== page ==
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Tackling Tech: Can Tech Save NFL Training Camps?

In this week's piece, Bob examines tech-driven products and developments that promise to help advance NFL training camps from two-a-days toward a shirts-and shorts rite of summer.

Two-a-days are history, but injury woes are climbing, and some key players are going down in OTAs. Training camps are evolving from full-contact full-time to more shorts-and-shorts annual prep periods.

Welcome to NFL 2016.

The question facing the league and its teams is whether technology can take up enough of the slack between the past and the present. What might training camp 2.0 look like?

Tech can help, but an extreme makeover is unlikely soon. Virtual reality can help QBs get extra reps without the threat of injury. Robots can be introduced to minimize player contact injuries in drills. Sports science tech products can help monitor players to avoid problems. Next-gen helmets and tests can reduce head injuries.

And video breakdown software package combined with analytics can help teams get more out of their off-field meetings and on-field drills.

It's clear that some help is here, with more on the way. But there's no blanket tech answer that can be broadly and quickly applied to ease the evolution of training camp.

And in the meantime, teams have followed the Patriots in scrimmaging their pre-season opponents in the weeks leading up to the actual games to hone skills while hopefully minimizing personnel injuries.

Silver Linings Playbook

The silver lining in all this training camps churn and burn is that it creates and epic opportunity for sports tech companies large and small, from every corner of the wide-reaching industry to productize and deliver science-driven solutions to the league that help fill the several gaps between now and next.

Jan. 24, 2016. Broncos 20, Patriots 18Rob Gronkowski caught three fourth-down passes on the Patriots’ final drive, including a four-yard TD with 12 seconds to go to, but Tom Brady’s pass on the ensuring two-point try fell incomplete, allowing Denver to escape with the win. Owen Daniels accounted for both of the Broncos’ TDs with receptions of 12 and 21 yards from Peyton Manning.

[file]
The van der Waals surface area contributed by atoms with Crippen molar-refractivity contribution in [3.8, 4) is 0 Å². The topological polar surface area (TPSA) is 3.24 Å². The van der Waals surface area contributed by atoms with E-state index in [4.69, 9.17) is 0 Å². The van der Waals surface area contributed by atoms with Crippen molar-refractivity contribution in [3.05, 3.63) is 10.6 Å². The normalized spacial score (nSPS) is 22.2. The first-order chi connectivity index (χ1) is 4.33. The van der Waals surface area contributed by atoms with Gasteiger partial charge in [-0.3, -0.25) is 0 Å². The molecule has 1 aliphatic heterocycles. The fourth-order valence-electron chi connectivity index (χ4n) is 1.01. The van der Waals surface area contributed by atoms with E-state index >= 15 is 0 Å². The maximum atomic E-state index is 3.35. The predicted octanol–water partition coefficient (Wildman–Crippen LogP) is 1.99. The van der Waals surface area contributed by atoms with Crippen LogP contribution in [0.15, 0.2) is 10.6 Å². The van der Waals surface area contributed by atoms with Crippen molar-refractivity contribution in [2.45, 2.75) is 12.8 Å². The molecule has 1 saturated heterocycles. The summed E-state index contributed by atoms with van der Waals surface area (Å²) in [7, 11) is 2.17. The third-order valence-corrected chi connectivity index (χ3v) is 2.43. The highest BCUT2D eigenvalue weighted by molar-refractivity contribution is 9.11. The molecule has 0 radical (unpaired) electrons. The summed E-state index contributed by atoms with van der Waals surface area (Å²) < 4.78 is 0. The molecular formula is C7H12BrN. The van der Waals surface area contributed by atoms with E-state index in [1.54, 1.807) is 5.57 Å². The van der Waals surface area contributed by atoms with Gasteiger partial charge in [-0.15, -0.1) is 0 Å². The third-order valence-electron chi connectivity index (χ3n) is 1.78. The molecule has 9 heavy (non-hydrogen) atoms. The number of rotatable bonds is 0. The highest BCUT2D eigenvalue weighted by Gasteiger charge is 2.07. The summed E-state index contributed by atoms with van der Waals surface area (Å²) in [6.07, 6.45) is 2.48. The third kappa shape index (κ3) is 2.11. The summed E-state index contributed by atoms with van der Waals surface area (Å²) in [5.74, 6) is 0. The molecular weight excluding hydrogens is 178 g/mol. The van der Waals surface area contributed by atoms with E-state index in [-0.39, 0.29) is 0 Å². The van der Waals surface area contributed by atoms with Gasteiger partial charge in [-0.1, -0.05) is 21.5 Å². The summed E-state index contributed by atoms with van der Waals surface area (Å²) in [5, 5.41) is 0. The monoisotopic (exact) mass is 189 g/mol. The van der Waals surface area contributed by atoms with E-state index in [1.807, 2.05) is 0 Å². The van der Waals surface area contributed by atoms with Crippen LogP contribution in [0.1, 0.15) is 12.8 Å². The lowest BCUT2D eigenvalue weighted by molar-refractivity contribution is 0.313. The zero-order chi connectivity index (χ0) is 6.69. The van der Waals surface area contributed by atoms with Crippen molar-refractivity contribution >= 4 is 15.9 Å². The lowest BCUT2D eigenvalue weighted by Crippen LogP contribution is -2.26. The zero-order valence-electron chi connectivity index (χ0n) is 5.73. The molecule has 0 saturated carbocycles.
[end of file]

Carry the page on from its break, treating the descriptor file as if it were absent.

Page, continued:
Investors, accelerators, tech firms and players are pouring tens of millions of dollars into sports science. They might want to up the ante in a big way, realizing that many breakthroughs can be used across pro sports (and at low price levels) all the way down to youth level programs.

If they build it, the league will buy. It's that simple.

You can give coaches props for "embracing" new tech such as tablets computers, video, wireless networking and coaching communications systems, but it's really a case of learn or have those that know gain a competitive advantage or two over your team in prep and on the field.

Where can tech help training camps?

Training Camp 2.0

QB training. Virtual reality is busy changing sports as we know it, from headsets, to buying tickets, to providing content to viewers at home and more. But where VR can help teams the most is with training skill position players such as QBs, be they prospects or ensconced franchise payers.

Mississippi quarterback Ryan Buchanan uses a virtual reality headset to make football play decisions at the Manning Center in Oxford, Miss. (AP Photo/Rogelio V. Solis)

Why's that? It's because the amount of time and practices that can be held before and during training camp has been slashed. VR headsets provide the ability for endless reps that can mimic game-time situations for a signal caller without the risk of bodily contact.

These systems are a smart supplement to on-field activity, not a replacement for it, and have been embraced by countless NFL teams in the last year alone. NextVR, Samsung and Oculus are driving the market segment.

Smarter sidelines. It's almost a lock that video is coming to the Microsoft Surface tablets that populate the sidelines during pre-season and regular season games. Having already moved from black and white formation photos on paper to color images that can be marked up on the tablets, coaching is improving.

Expect another step up if (when) the use of video clips is green lit for the 2016 season. Seeing motion as in player movements should help coaches instruct their pods on how to use brain more than brawn to stop and beat an opponent. There's still plenty of contact in pre-season games but hopefully fewer injuries. And most teams have loaded their playbooks onto tablets, an ease-of-use benefit for sure.

Football robots. There were many muffled laughs by old-school football "purists" many months ago when Dartmouth College grabbed some headlines for using special, task-specific robots to star in routine and replicable drills for the college's football practices.